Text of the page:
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A MolProbity-style visualization plugin for PyMOL

The PyMOLProbity plugin allows a PyMOL user to produce MolProbity-style visualization of atomic interactions within a structure (e.g. H-bonds, van der Waals interactions and clashes) directly within a PyMOL session. The plugin runs local copies of several executable programs from the Richardson Lab at Duke University, authors of the MolProbity software, parses the output, and displays the results in the PyMOL viewport. There are both a graphical user interface (GUI) for general point-and-click use, and a command-line interface (CLI) suitable for scripting.

Getting Started

Linux/MacOS only

Because the Reduce, Probe, and Prekin executables are only available for Linux and MacOS, unfortunately PyMOLProbity is not currently useful on Windows. However, if there is sufficient demand, it wouldn't be too difficult to add support to read PDB and Kinemage files generated by the MolProbity server and downloaded to the local filesystem. Please submit a feature request if this interests you.



To use this PyMOL plugin, of course you will need to have PyMOL installed on your machine. Incentive PyMOL users can download precompiled binaries; for those who don't have an Incentive PyMOL license, there is Open Source PyMOL. Detailed instructions are available via the PyMOL Wiki.

Only PyMOL v2.0 or later is supported.

MolProbity programs

To work properly, PyMOLProbity requires 4 programs from the MolProbity software package: Reduce, Probe, Flipkin (actually a Perl script), and Prekin, which are available from the Richardson Lab Github account. There are two general ways to satisfy these requirements.

  1. With PHENIX. If you have PHENIX installed and properly configured, you already have Reduce and Probe available as phenix.reduce and phenix.probe, so you only need Flipkin and Prekin.

You will need to create either aliases or symlinks to the executables so PyMOLProbity can find them by calling reduce and probe from the shell. For example, the following added to ~/.bashrc should be sufficient in most cases.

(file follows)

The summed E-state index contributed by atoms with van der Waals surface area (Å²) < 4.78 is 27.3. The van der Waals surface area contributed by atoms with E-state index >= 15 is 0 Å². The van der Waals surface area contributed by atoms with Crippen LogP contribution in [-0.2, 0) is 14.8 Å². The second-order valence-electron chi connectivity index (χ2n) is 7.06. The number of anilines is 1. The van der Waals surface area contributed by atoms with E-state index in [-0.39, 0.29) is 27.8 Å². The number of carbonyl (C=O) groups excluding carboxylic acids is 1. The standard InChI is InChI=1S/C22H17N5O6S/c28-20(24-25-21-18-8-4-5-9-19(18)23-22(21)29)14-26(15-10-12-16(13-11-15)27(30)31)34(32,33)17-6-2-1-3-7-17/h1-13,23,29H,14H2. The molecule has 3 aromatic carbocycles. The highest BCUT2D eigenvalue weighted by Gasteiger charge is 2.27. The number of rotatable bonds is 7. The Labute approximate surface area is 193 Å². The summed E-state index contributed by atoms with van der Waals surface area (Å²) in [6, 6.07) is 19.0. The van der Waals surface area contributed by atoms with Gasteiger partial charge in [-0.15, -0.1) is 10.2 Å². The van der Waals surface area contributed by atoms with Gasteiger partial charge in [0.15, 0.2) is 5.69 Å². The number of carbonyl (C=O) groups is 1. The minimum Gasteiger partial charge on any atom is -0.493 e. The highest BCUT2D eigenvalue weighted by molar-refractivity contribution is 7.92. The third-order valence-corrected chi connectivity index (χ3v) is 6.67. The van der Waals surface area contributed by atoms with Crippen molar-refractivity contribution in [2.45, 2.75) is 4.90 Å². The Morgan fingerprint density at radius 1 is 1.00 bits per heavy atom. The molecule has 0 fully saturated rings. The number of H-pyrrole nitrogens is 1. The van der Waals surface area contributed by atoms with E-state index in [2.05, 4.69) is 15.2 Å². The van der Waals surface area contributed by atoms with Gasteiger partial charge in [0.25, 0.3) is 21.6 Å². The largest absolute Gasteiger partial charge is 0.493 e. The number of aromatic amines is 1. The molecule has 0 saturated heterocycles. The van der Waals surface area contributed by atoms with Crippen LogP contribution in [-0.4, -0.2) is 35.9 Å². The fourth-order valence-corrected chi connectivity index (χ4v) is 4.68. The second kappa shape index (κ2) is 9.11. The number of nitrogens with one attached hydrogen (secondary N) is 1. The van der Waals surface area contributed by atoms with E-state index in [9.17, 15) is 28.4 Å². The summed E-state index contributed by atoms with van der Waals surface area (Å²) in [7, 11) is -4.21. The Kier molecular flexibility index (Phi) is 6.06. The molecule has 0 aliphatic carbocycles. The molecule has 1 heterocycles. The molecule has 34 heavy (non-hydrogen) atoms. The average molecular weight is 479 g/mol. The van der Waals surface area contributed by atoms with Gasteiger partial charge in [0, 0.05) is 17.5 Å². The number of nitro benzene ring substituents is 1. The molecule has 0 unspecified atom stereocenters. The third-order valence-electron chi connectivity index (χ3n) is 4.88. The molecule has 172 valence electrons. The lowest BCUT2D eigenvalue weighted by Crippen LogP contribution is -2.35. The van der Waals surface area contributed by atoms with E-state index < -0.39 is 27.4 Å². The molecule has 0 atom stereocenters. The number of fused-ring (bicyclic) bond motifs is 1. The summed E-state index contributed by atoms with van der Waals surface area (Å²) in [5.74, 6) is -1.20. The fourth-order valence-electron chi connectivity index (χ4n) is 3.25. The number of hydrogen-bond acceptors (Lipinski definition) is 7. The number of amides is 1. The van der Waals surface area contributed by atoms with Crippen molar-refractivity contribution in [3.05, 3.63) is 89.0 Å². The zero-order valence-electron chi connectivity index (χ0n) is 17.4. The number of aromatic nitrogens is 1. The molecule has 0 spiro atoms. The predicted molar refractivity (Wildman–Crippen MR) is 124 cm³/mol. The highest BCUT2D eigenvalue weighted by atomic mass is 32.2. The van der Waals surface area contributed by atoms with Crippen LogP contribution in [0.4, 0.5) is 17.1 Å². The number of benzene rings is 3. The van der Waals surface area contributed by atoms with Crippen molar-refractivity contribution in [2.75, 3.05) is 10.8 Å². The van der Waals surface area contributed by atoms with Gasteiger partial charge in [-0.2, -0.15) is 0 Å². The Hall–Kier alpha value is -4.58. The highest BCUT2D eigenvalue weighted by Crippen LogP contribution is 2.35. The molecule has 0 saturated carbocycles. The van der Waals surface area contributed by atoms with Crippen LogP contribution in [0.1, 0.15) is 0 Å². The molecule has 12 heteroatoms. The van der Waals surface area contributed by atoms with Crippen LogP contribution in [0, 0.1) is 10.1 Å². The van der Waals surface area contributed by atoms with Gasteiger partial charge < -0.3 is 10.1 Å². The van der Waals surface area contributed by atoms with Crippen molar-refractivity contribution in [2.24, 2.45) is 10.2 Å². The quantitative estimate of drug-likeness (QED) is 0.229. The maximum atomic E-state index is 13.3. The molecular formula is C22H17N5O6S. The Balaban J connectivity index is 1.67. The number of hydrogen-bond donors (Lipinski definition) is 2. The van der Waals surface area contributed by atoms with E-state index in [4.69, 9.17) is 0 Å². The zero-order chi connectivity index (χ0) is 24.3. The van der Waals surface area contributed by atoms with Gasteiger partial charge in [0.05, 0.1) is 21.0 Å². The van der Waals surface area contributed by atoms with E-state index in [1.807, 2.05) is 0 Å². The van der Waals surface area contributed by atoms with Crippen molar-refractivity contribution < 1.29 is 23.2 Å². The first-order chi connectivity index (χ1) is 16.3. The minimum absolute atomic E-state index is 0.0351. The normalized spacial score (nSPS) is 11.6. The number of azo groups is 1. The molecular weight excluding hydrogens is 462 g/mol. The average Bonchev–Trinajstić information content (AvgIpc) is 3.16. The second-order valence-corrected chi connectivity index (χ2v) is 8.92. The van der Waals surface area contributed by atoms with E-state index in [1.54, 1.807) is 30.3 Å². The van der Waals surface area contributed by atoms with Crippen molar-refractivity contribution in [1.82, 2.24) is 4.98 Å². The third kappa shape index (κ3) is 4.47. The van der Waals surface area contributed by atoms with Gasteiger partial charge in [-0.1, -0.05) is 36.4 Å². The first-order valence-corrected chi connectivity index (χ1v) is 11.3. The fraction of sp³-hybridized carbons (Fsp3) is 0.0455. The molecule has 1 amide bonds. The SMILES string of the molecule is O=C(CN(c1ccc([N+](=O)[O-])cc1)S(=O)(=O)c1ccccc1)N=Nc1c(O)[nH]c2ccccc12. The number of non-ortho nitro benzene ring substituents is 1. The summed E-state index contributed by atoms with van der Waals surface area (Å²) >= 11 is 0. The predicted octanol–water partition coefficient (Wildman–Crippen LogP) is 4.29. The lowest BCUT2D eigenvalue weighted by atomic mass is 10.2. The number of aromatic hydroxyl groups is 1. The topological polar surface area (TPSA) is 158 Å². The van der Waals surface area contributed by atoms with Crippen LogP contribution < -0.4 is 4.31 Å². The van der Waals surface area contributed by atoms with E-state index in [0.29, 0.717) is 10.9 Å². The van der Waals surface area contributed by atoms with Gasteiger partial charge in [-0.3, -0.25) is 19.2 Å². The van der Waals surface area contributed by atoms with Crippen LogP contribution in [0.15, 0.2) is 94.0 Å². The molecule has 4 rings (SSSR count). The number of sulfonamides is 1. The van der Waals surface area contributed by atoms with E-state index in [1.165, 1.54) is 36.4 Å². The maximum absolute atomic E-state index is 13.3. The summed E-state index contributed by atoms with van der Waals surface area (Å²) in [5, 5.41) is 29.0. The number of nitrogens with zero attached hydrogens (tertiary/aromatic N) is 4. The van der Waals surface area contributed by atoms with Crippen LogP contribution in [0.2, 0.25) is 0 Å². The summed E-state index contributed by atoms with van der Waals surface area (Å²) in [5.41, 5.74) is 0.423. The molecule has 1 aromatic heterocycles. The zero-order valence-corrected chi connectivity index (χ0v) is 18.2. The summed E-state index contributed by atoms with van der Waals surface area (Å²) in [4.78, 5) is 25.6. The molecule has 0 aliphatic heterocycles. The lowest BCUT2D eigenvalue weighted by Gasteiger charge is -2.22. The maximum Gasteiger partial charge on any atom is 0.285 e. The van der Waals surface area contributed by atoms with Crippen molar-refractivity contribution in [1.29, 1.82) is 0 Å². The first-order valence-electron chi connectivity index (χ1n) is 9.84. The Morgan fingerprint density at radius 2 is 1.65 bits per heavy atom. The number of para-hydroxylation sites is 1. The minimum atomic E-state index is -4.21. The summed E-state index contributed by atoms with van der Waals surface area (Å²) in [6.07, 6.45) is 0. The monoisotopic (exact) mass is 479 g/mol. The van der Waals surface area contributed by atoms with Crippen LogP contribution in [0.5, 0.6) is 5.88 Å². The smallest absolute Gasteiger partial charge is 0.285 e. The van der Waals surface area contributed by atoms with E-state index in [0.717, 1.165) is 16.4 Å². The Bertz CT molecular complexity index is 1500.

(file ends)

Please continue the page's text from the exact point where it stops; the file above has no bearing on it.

alias reduce=phenix.reduce
alias probe=phenix.probe
  1. Without PHENIX. If you do not wish to install PHENIX, you'll need to download all 4 programs. Note that the appropriate Flipkin in this case is an older version of the script, as the latest version specifies phenix.reduce and phenix.probe explicitly.

Place the downloaded files in a directory on the shell PATH such as /usr/local/bin and make sure they are executable:

cd /usr/local/bin
chmod +x flipkin prekin probe reduce

You may also wish to download the Richardson group's "slightly modified version of the connectivity table published by the PDB" from the Reduce GitHub repo, reduce_wwPDB_het_dict.txt. This file should be placed in /usr/local. If you don't, you'll probably get the following error when you run Reduce:

ERROR CTab(/usr/local/reduce_wwPDB_het_dict.txt): could not open


Installation of PyMOLProbity itself should be straightforward using PyMOL's Plugin Manager. (Mac users note: Plugins are only available for 1.x versions of MacPyMOL if you use the X11 hybrid tweak, which entails simply renaming or copying to in your Applications folder. For PyMOL version 2.0 and newer, plugins are built-in and you will not need to do this.)

Launch PyMOL, open the Plugin Manager from the menu (Plugin > Plugin Manager), and navigate to the Install New Plugin tab. Paste the following URL into the URL box and click Fetch.

Confirm you wish to proceed with the download and the plugin will be installed automatically. Alternatively, or if the URL method fails, you can download the zipped plugin archive file (or a specific version, if desired) and select it using the file chooser.

Note: If you are using PyMOL version earlier than 2.3.3, the URL-based option above will fail due to the presence of thpe tests directory, so you will need to download the file from the link above, unzip it, delete the tests directory, and re-zip the file. This can all be done via the following bash commands:

curl -o -O \
    && unzip \
    && rm -r pymolprobity-master/tests \
    && rm \
    && zip -r pymolprobity-master

One final step is required if you are using an incentive build and launching from an app icon rather than from the terminal. You will need to ensure that the path to the Reduce/Probe executables is included in the shell PATH within the PyMOL app environment. This can be done by editing your pymolrc file via File > Edit pymolrc and adding the following lines, changing the path to point to the actual location of your MolProbity programs if you have not used /usr/local/bin.